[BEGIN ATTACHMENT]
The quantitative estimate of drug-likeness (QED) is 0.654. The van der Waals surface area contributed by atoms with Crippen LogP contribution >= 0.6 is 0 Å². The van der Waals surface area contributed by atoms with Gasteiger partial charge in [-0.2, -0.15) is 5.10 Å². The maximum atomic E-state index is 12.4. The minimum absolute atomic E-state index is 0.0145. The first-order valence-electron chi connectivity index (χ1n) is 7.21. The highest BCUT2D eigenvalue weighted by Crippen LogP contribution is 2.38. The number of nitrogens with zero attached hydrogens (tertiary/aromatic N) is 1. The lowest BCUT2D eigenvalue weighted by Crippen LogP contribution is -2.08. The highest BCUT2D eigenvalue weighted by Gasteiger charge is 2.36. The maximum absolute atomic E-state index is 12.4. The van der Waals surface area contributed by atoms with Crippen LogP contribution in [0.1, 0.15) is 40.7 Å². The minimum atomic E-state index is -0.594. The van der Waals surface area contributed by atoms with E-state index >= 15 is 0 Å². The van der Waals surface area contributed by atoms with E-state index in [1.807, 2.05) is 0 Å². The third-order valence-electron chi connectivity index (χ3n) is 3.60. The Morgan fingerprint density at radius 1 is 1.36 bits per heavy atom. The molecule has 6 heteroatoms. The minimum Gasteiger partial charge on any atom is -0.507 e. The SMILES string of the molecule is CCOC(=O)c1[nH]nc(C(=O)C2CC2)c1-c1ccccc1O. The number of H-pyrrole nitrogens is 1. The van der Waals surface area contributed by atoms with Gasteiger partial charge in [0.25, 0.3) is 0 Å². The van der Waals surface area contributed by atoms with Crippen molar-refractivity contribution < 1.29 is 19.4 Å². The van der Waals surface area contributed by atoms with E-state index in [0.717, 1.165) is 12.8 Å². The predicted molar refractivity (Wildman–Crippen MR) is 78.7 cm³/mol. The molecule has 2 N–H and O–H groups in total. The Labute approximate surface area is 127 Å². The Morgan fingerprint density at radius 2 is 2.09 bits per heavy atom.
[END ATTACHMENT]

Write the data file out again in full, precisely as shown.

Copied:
The quantitative estimate of drug-likeness (QED) is 0.654. The van der Waals surface area contributed by atoms with Crippen LogP contribution >= 0.6 is 0 Å². The van der Waals surface area contributed by atoms with Gasteiger partial charge in [-0.2, -0.15) is 5.10 Å². The maximum atomic E-state index is 12.4. The minimum absolute atomic E-state index is 0.0145. The first-order valence-electron chi connectivity index (χ1n) is 7.21. The highest BCUT2D eigenvalue weighted by Crippen LogP contribution is 2.38. The number of nitrogens with zero attached hydrogens (tertiary/aromatic N) is 1. The lowest BCUT2D eigenvalue weighted by Crippen LogP contribution is -2.08. The highest BCUT2D eigenvalue weighted by Gasteiger charge is 2.36. The maximum absolute atomic E-state index is 12.4. The van der Waals surface area contributed by atoms with Crippen LogP contribution in [0.1, 0.15) is 40.7 Å². The minimum atomic E-state index is -0.594. The van der Waals surface area contributed by atoms with E-state index >= 15 is 0 Å². The van der Waals surface area contributed by atoms with E-state index in [1.807, 2.05) is 0 Å². The third-order valence-electron chi connectivity index (χ3n) is 3.60. The Morgan fingerprint density at radius 1 is 1.36 bits per heavy atom. The molecule has 6 heteroatoms. The minimum Gasteiger partial charge on any atom is -0.507 e. The SMILES string of the molecule is CCOC(=O)c1[nH]nc(C(=O)C2CC2)c1-c1ccccc1O. The number of H-pyrrole nitrogens is 1. The van der Waals surface area contributed by atoms with Gasteiger partial charge in [0.25, 0.3) is 0 Å². The van der Waals surface area contributed by atoms with Crippen molar-refractivity contribution < 1.29 is 19.4 Å². The van der Waals surface area contributed by atoms with E-state index in [0.717, 1.165) is 12.8 Å². The predicted molar refractivity (Wildman–Crippen MR) is 78.7 cm³/mol. The molecule has 2 N–H and O–H groups in total. The Labute approximate surface area is 127 Å². The Morgan fingerprint density at radius 2 is 2.09 bits per heavy atom.